Decision-Making Model Analysis Paper

Essay by bwalnUniversity, Bachelor'sA+, July 2004

download word file, 4 pages 4.6

There are many decisions that people make in life; however, the effort that goes into the decision shows the quality. As quoted by J. K. Rowling, "It is our choices... that show what we truly are, far more than our abilities". So how does one make sound choices and good decisions, and what tool are available to aid in the decision making process? In the following are some decision-making models such as rational, political, process, garbage can, and the seven-step process. Provided is an example on how these tools when applied within my work organization enable good sound decisions.

One methods of critical thinking is the Rational. This process uses a logical, chronological methodology, based off pre set goals and objectives and finding numerous solutions, choosing the one that best fits the objectives. This is a very simple model; however, it assumes that there will be no biases and human emotion will not allow this.

A second method is Political, which is more common in business situations. In this method, the decision maker may have multiple people working on a project. Each player may have a different agenda or solution and all will pitch their idea to the decision maker. The decision maker will chose the solution he feels would correct the problem. This method commonly has less conflict because players usually follow the decisions once a leader makes a decision.

Another method is Process, which is similar to the Political process except that there are more guidelines and a standard to enforce an outcome defined by predetermined guidelines.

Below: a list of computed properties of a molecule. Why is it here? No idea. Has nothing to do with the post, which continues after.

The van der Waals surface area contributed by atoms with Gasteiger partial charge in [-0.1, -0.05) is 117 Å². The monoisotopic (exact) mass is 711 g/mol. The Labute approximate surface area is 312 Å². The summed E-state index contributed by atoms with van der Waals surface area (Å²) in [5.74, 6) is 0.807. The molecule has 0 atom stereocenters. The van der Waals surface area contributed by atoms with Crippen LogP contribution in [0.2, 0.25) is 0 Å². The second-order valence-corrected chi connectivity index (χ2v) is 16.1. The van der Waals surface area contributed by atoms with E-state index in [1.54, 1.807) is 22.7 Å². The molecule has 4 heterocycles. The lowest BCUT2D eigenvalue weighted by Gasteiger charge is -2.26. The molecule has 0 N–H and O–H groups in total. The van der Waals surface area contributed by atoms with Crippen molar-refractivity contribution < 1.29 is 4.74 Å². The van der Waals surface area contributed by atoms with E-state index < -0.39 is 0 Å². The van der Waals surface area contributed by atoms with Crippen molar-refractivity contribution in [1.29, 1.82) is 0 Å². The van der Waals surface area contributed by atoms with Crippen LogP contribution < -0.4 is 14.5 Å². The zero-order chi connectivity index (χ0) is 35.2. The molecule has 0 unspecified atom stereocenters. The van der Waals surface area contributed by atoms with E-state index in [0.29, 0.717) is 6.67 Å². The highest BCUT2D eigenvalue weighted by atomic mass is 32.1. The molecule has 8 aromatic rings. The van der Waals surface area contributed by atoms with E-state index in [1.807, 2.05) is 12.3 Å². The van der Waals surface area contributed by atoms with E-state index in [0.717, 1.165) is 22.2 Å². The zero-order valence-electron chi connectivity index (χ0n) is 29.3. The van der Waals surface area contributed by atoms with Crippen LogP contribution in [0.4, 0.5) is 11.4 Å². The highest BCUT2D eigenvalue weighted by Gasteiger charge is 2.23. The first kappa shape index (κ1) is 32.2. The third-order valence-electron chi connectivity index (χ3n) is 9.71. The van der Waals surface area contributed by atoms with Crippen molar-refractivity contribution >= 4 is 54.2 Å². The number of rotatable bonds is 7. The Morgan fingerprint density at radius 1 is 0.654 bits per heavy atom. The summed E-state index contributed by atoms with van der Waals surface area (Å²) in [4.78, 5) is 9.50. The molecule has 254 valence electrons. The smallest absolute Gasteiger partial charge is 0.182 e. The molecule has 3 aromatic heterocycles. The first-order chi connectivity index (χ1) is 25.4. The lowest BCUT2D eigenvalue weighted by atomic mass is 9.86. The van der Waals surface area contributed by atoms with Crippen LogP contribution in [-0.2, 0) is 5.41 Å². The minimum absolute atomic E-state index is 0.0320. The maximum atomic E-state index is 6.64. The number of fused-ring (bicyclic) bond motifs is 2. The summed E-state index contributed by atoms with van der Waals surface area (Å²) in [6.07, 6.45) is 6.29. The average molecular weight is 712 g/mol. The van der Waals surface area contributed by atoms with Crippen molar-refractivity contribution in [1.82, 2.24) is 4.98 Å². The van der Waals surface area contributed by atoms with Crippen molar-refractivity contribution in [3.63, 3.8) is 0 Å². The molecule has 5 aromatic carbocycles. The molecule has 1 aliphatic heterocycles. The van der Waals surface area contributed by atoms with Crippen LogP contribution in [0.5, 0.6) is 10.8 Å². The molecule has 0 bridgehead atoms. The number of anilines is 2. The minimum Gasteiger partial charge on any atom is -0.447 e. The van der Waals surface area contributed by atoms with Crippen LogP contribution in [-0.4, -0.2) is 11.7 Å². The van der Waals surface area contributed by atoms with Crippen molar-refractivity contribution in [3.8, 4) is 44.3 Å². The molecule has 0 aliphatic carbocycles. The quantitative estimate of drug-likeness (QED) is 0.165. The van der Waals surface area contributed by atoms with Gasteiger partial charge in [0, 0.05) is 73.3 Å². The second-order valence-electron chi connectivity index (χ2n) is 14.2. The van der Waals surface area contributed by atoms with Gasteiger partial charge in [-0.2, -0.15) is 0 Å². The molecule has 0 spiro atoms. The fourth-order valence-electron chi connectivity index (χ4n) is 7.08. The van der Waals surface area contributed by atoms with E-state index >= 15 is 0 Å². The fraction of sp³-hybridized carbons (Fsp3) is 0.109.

The Garbage Can method is more realistic within the business world as it is a judgment method. This model is not well defined, team players may change, and problems, solutions and decision makers may not necessarily relate to each other.

Finally, there is the seven-step path, which will be covered in more depth and used in a situation within my work environment. The seven-step process consists of the following: stop and think, clarify goals, determine facts, develop options, consider consequences, choose, and monitor and modify.

Stop and Think is a very simple and basic process commonly overlooked, usually due to time constraints. Most people make decisions for the heat of the moment without giving real thought to the ultimate outcome. This basic step means to remove oneself from a situation, look in from the outside, and define the real problem.

The next step, Clarify Goals, determines the desired outcome. If this step is not accomplished, it could jeopardize future goals. A rash decision could solve an immediate problem; however, it could have severe effects in the future.

Determine Facts stage or the accumulation of information to help support the decision comes next. The important part of this process is producing facts, ensuring that the information is reliable and credible. This step of the process requires an open mind because information should be gathered from all aspects, even those that my not interest all involved parties.

From there begins the Develop Options phase, where plans are made and processes put in place to guide and keep the goals on track. The options should consist of many ideas, good, bad or indifferent, keeping an open perspective through the entire process.